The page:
Presentation #349.01 in the session “Shocking Studies of Massive Stars”.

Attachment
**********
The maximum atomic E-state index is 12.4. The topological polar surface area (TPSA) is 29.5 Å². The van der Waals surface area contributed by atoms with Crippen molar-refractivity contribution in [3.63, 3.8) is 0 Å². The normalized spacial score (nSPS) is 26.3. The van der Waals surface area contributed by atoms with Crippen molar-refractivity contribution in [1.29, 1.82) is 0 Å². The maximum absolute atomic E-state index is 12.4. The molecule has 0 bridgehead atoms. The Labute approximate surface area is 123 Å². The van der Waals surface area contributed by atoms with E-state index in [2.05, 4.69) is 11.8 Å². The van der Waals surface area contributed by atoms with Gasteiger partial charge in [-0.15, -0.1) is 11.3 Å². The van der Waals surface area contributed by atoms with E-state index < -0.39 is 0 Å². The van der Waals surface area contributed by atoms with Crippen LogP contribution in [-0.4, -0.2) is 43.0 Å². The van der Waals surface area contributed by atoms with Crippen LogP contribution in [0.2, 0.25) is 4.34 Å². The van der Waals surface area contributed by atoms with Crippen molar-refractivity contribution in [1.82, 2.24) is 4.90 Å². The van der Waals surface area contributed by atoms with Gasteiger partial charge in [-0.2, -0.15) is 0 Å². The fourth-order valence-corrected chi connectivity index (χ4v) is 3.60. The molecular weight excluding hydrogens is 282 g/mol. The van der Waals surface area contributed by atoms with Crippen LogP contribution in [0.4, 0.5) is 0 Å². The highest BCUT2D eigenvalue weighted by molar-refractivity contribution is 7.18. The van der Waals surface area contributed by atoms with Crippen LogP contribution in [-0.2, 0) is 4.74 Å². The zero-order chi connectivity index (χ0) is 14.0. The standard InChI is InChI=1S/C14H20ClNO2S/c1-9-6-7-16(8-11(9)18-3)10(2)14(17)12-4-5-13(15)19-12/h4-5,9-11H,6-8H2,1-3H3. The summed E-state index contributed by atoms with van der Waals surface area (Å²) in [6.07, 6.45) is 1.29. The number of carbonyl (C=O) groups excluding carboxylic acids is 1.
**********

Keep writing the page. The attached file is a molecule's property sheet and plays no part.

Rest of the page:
The evolved massive binary star, Eta Car, underwent eruptive mass loss events that produced the complex bipolar Homunculus nebula and a torus-like equatorial structure that harbors 10s of solar masses of nitrogen-rich, oxygen- and carbon-depleted gas and dust. A significant molecular component to the gas should be present, but detections have been observationally challenged by limited access to the needed wavelengths and the intense thermal continuum. A far-infrared spectral survey of the atomic and rotational molecular transitions was carried out with the spectrometers onboard the Herschel telescope, revealing a rich spectrum of broad emission lines originating in the ejecta surrounding the central binary. We present the scans obtained with the Herschel PACS (40 to 190 microns) and SPIRE (193 to 689 microns) instruments. Velocity profiles of selected PACS lines correlate well with known substructures: HI in the central core; NH and weak [CII] emission components that spatially correlate with known structures within the Homunculus and its extended skirt; and spatially-extended velocity-shifted [N II] emissions in fast moving structures outside the Homunculus. We have identified transitions from [OI], the HI Rydberg states, and 19 separate light C- and O-bearing molecules including CO, CH, CH+, and OH, and a wide set of N-bearing NH, NH+, N2H+, NH2, NH3, HCN, HNC, CN, and N2H+. About half of these are new detections in Eta Car, and most are unprecedented for any evolved massive star environment. A very low ratio [12C/13C] < 4 is estimated from five molecules and their isotopologues. We demonstrate that non-LTE effects due to the strong continuum are significant in Eta Car. Abundance patterns are consistent with line formation in regions of carbon and oxygen depletions and nitrogen enhancements, reflecting an evolved state of the erupting star or merger with efficient rotational transport of CNO-processed material to the outer layers. The results offer many opportunities for further observational and theoretical investigations of the molecular chemistry under extreme conditions around massive stars in their final stages of evolution.